Give until it hurts. Despite the current status of the economy and more than likely yours as well, it is more crucial than ever to Give. Over the years I have become ever more critical of who I decide to give to and build a charitable relationship with. The relationship is the most important piece. Whether its a personal cause, a job-related endeavor, or a individual passion it's important to give to an organization in which you have a connection with. So as I discuss my charitable relationships I do so knowing everyone has their special cause, but also sharing credible organizations as ideas for those who want to begin building their charitable relationships.
A dance marathon at The Ohio State University benefiting Children's Hospital pediatric cancer. As a co-chair for the 1st ever event back in 2002, my understanding and trust for the use of the money raised is strong. I am proud to see this event grow to where it is 10 years later and can't wait to see where it goes next.
A nonprofit, year-round youth development organization, anchored by a residential summer camp with an educational focus. This is one special place. The incomparable staff behind this hidden jewel are undertaking a Capital Campaign so Project Morry can go from serving 400 children each year to over 1,000. The fundraising drive will achieve three key priorities: 1) Purchase our summer camp site 2) Establish a Westchester facility 3) Expand our Summer Camp facilities. Start supporting Project Morry today.
Global Camps Africa changes the lives of South Africa’s vulnerable children and youth by providing HIV/AIDS prevention education and training through a high-impact residential camp experience and continuing education, equipping young people with the life skills that will support them in becoming safe and productive adults who have hope for the future. I had the privilege of volunteering at Camp Sizinani run by Global Camps Africa and it truly is life-changing for each person, children (campers) and adults (staff).
OTHER Charitable Foundations to support - remember find one that fits you.
PENCIL: Transforming Schools. Together www.pencil.org
SCOPE: Summer Camp Opportunites Provide an Edge www.scope-ny.org
MS Foundation: Multiple Sclerosis www.nationalmssociety.org
KIVA: loans with a purpose www.kiva.org
Donors Choose: Specific projects, direct to teachers, students benefit
Here's a few great books I've enjoyed recently.
Born to Run by Christopher McDougal
Full of incredible characters, amazing athletic achievements, cutting-edge science, and, most of all, pure inspiration, Born to Run is an epic adventure that began with one simple question: Why does my foot hurt? In search of an answer, Christopher McDougall sets off to find a tribe of the world’s greatest distance runners and learn their secrets, and in the process shows us that everything we thought we knew about running is wrong. Amazon
The End of Molasses Classes by Ron Clark
So many useful, tangible ideas to stir things up inside and outside the classroom with one result in mind - the success of children. I love chapters 9, 11, 12, 16...well just about every chapter is great because Ron Clark uses examples to get his message across and gives tips at the end of each to assist you in incorporating the "solutions" into your class/school/home. The parents section is a must read for every adult, teacher or not. Amazon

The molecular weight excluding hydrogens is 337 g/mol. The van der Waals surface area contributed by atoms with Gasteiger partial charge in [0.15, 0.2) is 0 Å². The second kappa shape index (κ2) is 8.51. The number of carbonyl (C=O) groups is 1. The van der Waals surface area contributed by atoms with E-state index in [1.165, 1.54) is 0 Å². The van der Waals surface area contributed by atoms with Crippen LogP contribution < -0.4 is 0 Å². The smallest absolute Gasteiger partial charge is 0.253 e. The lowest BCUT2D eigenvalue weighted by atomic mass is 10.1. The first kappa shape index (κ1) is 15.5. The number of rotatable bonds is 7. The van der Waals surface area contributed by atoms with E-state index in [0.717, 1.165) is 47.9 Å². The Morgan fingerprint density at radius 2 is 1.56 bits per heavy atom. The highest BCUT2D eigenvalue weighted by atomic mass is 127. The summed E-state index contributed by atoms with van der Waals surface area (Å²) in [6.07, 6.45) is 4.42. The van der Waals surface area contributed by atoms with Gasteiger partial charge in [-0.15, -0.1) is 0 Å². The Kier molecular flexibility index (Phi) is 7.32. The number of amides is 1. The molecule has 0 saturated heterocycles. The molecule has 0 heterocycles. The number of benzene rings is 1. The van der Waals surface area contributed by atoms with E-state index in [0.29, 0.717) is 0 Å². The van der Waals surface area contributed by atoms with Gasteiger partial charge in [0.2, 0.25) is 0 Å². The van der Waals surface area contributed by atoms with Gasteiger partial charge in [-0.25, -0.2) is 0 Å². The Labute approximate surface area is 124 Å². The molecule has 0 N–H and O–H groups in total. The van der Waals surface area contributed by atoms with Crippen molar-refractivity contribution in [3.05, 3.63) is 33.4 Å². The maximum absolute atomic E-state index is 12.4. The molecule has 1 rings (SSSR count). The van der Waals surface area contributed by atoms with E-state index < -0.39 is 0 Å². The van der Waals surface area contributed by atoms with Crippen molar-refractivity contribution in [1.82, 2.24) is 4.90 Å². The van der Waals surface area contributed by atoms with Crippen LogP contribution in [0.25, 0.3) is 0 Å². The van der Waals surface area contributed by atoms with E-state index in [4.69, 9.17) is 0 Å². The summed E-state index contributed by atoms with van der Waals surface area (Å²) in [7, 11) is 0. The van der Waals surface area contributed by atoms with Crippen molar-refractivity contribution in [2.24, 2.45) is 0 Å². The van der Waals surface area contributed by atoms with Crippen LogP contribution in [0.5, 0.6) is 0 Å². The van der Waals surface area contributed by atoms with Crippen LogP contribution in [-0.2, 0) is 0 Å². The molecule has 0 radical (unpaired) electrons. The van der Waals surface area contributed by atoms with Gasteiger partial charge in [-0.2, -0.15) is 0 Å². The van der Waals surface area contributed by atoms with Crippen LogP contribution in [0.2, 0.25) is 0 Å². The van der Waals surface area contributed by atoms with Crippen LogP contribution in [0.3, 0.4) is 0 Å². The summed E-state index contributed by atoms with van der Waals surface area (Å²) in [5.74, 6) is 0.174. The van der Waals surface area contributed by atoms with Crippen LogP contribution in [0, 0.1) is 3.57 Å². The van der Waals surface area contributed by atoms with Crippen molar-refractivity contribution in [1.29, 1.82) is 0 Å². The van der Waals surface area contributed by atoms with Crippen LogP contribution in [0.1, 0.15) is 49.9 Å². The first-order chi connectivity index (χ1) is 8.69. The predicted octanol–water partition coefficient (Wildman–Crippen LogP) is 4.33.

Skill Building Pick:
The Leadership Challenge by Kouzes and Posner
An in-depth look at leadership with practical and inspirational lessons for anyone. Filled with endless quotable take-aways, one that stuck with me is, "Success does not breed success. It breeds failure. It is failure which breeds success." Amazon
All-time great pick:
Long Walk to Freedom by Nelson Mandela
A life worthy of 630 pages. You won't be dissappointed.
Unexpected Surprise pick:
The Shack by William P. Young
Chapter 2 hits you hard and it never lets up. Unusual perspective that gives you new perspective. Amazon
To gain more insight on the acculturation process we need to look further at the aspect of ‘a culture of failure’ and where this truly comes from, specifically student’s attitudes towards education. Is this connected to the “lax” attitude of America, the change of discipline, a cultural manifestation, or something else? Also, the trust of the school system and it’s administrators. Does the strength of the one's cultural identity influence how one trusts the American school system, its leaders, the special education realm, and the act of disciplining misbehavior in a child? In the end does this affect the way a teacher teaches, the way a principal manages, the way a parent interacts with the school, and the way a student learns?
“New York City is a moving, busy city where ethnicity never really melts away, and class and generation differences remain visible” ( Bryce-Laporte, 1979). Mitchell and Bryan discuss the need for Caribbean immigrant students to be given school intervention that is compatible with their familial and cultural values. They go on to say “school counselors must team and collaborate with family, community, and school staff members to develop and implement comprehensive programs of partnerships to meet the needs of students at risk for academic failure, many of whom are minority and immigrant students” (2007). This is a critical component going forward, but stereotyping one nation's citizens or immigrant population will counteract the individual interventions – cultural values may be consistent but how students incorporate those into their new setting will be different. A child may react to the acculturation process in a variety of ways, depending on the strength of their values, acceptance of change, self-esteem, and influence of peers. This needs to be incorporated into professional development for teachers, counselors, and school officials.